Thought for May 31st

Todays readings.. Joshua 17, Isaiah 23, Hebrews 3,4&5


   As we continue reading Hebrews we notice its many quotations from the Old Testament.  Notice how many of these quotations contain that vitally important little word “IF” !  A major point Paul makes is that the readers should learn from the failures of the past, but will “hear” what is written.  Do we “hear” as we read?

   In chapter 3 v.4 we read that “the builder of all things is God.” Paul is developing his points in the opening chapters as we saw yesterday. We sometimes refer to God as the Master Architect – and so he is – for he planned all things from the beginning of the world, but he is also “the builder” who is carrying out his plan, a builder who looks for those with the vision to work together with him in its construction (see 2 Cor.6 v.1).  Paul saw himself as God’s “skilled master builder” [1 Cor.3 v.10] 

   Where is skill needed?  In allowing for the freewill of human nature and fitting that into the overall planning.  Remember how we read earlier this month of the ‘Crisis Conference’ in Jerusalem?   It was James who summed up their deliberations by quoting the prophet Amos that “the remnant of mankind may seek the Lord” [Acts 15 v.17]  Let each of us be a ‘seeker.’

   .  Twice in Hebrews Ch. 3 [v.7,15] and again in Ch. 4 v.7 words from Psalm 95 are quoted, “Today, if you hear his voice”!   David, in this Psalm, was awake to the voice of God, especially the lessons to be learnt from the past failures of his nation under Moses and Joshua that we have been reading this month.  David had a particular failure later in his life but he learnt that God is merciful to those who have a genuine God fearing attitude – and he had this far more than most men – a ‘real’ relationship with God.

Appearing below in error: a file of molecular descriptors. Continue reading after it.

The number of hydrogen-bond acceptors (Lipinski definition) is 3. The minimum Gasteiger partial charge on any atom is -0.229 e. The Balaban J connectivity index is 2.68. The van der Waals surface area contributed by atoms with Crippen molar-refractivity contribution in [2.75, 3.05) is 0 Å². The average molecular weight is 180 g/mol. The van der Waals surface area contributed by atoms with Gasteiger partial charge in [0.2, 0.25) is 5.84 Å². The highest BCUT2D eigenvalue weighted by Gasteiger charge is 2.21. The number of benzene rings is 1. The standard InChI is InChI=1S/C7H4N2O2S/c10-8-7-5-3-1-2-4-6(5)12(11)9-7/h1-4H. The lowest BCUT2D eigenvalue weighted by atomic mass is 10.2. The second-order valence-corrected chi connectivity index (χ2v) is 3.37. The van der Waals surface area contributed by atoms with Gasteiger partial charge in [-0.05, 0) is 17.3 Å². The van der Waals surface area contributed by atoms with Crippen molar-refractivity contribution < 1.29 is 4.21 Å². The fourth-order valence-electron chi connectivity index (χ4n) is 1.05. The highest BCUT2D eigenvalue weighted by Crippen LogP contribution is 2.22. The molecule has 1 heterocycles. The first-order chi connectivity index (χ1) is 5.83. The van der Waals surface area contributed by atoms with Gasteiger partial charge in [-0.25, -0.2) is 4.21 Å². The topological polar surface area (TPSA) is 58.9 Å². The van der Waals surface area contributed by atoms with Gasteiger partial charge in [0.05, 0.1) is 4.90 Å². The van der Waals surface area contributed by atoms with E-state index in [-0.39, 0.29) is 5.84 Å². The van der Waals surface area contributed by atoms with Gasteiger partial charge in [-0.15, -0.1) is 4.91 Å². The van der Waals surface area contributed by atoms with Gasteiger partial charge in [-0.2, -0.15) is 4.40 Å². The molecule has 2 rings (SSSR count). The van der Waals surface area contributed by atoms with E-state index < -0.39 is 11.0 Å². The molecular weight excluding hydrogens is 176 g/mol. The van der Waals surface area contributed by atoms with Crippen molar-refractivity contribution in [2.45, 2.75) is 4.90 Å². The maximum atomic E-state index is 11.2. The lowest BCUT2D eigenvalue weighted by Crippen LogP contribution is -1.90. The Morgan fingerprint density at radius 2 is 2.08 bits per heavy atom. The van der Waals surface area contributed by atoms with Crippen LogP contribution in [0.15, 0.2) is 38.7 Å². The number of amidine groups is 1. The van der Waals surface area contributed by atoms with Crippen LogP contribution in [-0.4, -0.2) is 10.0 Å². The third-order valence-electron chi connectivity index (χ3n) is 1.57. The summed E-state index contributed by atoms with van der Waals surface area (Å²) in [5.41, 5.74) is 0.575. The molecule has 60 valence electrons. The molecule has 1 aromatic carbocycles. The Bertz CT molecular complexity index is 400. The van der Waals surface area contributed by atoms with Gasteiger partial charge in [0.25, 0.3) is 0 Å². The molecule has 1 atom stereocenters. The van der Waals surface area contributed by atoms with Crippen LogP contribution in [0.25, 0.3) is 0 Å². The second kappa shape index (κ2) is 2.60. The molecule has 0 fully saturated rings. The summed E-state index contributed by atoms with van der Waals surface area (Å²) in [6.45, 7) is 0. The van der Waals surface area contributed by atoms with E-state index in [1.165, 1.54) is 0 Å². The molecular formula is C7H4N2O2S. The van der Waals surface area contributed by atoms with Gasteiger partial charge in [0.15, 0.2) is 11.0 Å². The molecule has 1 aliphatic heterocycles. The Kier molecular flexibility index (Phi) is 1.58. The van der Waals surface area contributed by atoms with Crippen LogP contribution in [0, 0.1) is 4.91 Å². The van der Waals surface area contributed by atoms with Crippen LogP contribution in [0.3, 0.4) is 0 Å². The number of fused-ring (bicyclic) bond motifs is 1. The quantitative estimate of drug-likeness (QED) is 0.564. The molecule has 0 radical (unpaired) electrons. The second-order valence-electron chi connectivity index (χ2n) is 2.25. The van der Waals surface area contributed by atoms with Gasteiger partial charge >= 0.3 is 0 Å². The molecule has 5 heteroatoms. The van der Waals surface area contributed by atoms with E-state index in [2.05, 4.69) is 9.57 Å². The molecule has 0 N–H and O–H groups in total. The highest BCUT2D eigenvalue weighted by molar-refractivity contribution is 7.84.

The Master builder is looking to shape us and make us part of his building.  We read that “the word of God is living and active, sharper than any two edged sword, piercing to the division of soul and spirit, of joints and marrow, and discerning the thoughts and intentions of the heart.” [Heb.4 v.12]  

Jesus is the living word, “the word made flesh” [John 1 v.14] so that God could speak to us through Him.  We have God’s words in our hands; if we use them rightly they provide an unlimited source of strength in service to him, and we realize more and more that we are part of God’s building.  All its’ parts, however small, are valuable in God’s sight, every brick counts – and every bit of mortar – when God is the builder.  

As we read his word may we all  have an active conscience to enable what we read to come alive in our minds and provoke us into being fully conscious of all that God is – and all that we can become!

Note how Hebrews ch. 4 concludes! Let us “with confidence draw near to the throne of grace, that we may receive mercy and find grace to help in time of need”. 

Thought for May 30th

Todays readings.. Joshua 16, Isaiah 22, Hebrews 1&2


Today we began reading the letter to the Hebrews and found some thoughts that have their parallel to our chapter in Isaiah (ch.22).  Both show us facets of the ultimate purpose of God: Hebrews wonderfully so!

Isaiah tells us, “For the Lord GOD of hosts has a day…” [v.5]  This is a “day” or time coming of “tumult and … confusion  This was a message for his people because so many had become blind to their ungodly ways.  The Lord GOD “called for weeping and mourning …” [v.12] because of their sins, but instead ” joy and gladness … and drinking wine” and saying “Let us eat and drink, for tomorrow we die.” [v.13]